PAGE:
I wrote an article a couple months ago, asking: What if Facebook goes search while Google struggles to go social? I looked at some of the things Facebook has done related to search, and made the case that the social networking giant has a lot of potential for becoming a bigger player in search in general.
Now, they’re making more adjustments to Facebook’s internal search feature, which make it more useful. They’ve started separating the results that appear automatically into different sections. This includes things like: People, Pages, Apps, Groups, Shared Links, etc.
Google is in the process of rolling out a significant update to its social search feature, throwing social results into the mix (as opposed to separate at the bottom of the SERP). A glaring hole in Google’s offering, however, is a lack of Facebook data – arguably the most important social data there is, given that Facebook has so many more users than any other social network. It would be nice to see articles "liked" and shared by Facebook friends in Google’s results (luckily Wajam adds some Facebook data to your Google results if you install a browser extension).
Last fall, Facebook started adding "liked" articles to the search results. "Consistent with how we treat other Open Graph object types, we’ve introduced the ability to see articles shared by your friends in the search typeahead," said Facebook’s Namita Gupta. "For instance, if your friend clicks ‘Like’ on an article at a news site, the article will appear in your News Feed and can now also surface in the search typeahead."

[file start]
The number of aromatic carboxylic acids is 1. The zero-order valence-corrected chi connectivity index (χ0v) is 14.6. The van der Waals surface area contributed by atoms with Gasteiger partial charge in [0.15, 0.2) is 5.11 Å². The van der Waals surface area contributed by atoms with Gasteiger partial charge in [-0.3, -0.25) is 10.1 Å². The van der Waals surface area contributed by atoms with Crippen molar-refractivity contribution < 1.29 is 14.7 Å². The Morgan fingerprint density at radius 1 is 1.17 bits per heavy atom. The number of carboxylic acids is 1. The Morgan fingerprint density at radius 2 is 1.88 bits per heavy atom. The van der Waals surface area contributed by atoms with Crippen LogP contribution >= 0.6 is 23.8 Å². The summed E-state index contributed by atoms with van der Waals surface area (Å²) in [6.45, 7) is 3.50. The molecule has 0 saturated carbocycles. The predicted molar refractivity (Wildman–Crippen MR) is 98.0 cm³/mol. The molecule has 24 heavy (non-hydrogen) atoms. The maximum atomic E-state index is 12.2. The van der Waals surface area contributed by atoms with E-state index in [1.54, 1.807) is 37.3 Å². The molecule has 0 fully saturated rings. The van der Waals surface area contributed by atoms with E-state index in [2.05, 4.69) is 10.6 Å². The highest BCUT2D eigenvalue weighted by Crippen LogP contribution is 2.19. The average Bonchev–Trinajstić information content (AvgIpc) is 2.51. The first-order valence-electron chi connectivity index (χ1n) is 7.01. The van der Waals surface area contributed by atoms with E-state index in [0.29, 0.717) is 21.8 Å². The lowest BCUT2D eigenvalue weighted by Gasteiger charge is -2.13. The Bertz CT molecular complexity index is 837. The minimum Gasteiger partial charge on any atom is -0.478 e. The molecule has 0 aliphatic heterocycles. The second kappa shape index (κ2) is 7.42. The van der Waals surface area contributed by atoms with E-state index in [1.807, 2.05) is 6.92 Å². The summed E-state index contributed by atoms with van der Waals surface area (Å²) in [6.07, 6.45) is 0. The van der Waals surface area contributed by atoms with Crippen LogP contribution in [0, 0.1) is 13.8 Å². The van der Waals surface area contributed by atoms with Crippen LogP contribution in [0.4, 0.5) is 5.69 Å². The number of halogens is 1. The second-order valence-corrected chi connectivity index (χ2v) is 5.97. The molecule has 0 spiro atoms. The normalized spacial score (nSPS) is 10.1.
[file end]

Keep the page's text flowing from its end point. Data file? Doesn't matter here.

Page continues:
Now, with "shared Links" they’re organized better, and often appear above other results.
Facebook has the strongest collection of person-to-person interactions on the entire web. You’d be hard pressed to find many authoritative sites that don’t have some kind of Facebook integration, even if it’s just "like" buttons. As long as Google doesn’t provides this information in search results, it’s never going to be as good as it could be.
This is one reason why Facebook is a potentially dangerous opponent of Google’s. To reiterate points made in my previous article, it’s not that far-fetched to see Facebook put more emphasis on search the way Twitter did, and Facebook already uses Bing for web results, and could easily fill in the gaps with those results. Bing has no qualms about supplying search results to other major search engines through the back-end (see Yahoo deal). What if Facebook just became a real search engine competitor – instantly personalized, with some sections powered by Bing. They’ve already pushed for users to make Facebook their home page.
Let’s also not forget that Facebook recently acquired search company Chai Labs (founded by a former Google exec), and has stolen many Google employees away. Also remember that Facebook has also been encouraging the addition of different types of information to be added to its internal network with things like Facebook Questions and Wikipedia-like community pages. In time, Facebook Places (combined with Bing Mpas) could evolve to power some powerful local results too.
And you never know what future acquisitions Facebook might make, which could play their own roles.
Should Google be nervous? Tell us what you think.